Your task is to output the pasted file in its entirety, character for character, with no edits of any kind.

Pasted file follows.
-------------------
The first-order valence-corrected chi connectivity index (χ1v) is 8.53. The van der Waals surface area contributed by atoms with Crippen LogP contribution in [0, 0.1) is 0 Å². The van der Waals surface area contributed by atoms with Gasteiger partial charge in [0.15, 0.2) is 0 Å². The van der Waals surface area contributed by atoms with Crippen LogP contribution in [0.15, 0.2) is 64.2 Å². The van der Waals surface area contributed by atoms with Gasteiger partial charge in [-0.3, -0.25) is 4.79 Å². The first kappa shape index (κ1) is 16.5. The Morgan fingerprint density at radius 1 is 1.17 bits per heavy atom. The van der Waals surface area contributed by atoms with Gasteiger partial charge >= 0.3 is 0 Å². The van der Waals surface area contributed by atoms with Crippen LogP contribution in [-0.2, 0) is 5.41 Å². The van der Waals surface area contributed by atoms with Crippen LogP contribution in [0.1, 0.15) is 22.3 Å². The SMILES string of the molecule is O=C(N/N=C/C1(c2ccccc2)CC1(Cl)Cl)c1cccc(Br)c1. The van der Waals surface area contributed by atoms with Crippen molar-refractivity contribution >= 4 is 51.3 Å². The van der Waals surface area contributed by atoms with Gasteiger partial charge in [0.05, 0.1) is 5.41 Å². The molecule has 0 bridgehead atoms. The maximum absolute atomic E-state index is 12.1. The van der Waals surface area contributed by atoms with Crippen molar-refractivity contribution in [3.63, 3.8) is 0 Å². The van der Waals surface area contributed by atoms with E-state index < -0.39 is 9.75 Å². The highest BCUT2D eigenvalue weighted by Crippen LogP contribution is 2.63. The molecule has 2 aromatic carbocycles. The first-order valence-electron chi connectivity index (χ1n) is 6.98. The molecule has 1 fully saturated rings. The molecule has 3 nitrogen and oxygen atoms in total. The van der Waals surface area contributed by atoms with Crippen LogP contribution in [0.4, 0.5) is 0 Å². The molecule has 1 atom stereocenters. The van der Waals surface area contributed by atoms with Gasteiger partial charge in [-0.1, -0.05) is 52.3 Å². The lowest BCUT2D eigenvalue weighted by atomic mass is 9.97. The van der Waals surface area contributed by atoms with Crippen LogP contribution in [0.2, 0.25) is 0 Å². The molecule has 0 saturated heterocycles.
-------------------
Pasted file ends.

The first-order valence-corrected chi connectivity index (χ1v) is 8.53. The van der Waals surface area contributed by atoms with Crippen LogP contribution in [0, 0.1) is 0 Å². The van der Waals surface area contributed by atoms with Gasteiger partial charge in [0.15, 0.2) is 0 Å². The van der Waals surface area contributed by atoms with Crippen LogP contribution in [0.15, 0.2) is 64.2 Å². The van der Waals surface area contributed by atoms with Gasteiger partial charge in [-0.3, -0.25) is 4.79 Å². The first kappa shape index (κ1) is 16.5. The Morgan fingerprint density at radius 1 is 1.17 bits per heavy atom. The van der Waals surface area contributed by atoms with Gasteiger partial charge >= 0.3 is 0 Å². The van der Waals surface area contributed by atoms with Crippen LogP contribution in [-0.2, 0) is 5.41 Å². The van der Waals surface area contributed by atoms with Crippen LogP contribution in [0.1, 0.15) is 22.3 Å². The SMILES string of the molecule is O=C(N/N=C/C1(c2ccccc2)CC1(Cl)Cl)c1cccc(Br)c1. The van der Waals surface area contributed by atoms with Crippen molar-refractivity contribution >= 4 is 51.3 Å². The van der Waals surface area contributed by atoms with Gasteiger partial charge in [0.05, 0.1) is 5.41 Å². The molecule has 0 bridgehead atoms. The maximum absolute atomic E-state index is 12.1. The van der Waals surface area contributed by atoms with Crippen molar-refractivity contribution in [3.63, 3.8) is 0 Å². The van der Waals surface area contributed by atoms with E-state index < -0.39 is 9.75 Å². The highest BCUT2D eigenvalue weighted by Crippen LogP contribution is 2.63. The molecule has 2 aromatic carbocycles. The first-order valence-electron chi connectivity index (χ1n) is 6.98. The molecule has 1 fully saturated rings. The molecule has 3 nitrogen and oxygen atoms in total. The van der Waals surface area contributed by atoms with Crippen LogP contribution in [0.4, 0.5) is 0 Å². The molecule has 1 atom stereocenters. The van der Waals surface area contributed by atoms with Gasteiger partial charge in [-0.1, -0.05) is 52.3 Å². The lowest BCUT2D eigenvalue weighted by atomic mass is 9.97. The van der Waals surface area contributed by atoms with Crippen LogP contribution in [0.2, 0.25) is 0 Å². The molecule has 0 saturated heterocycles.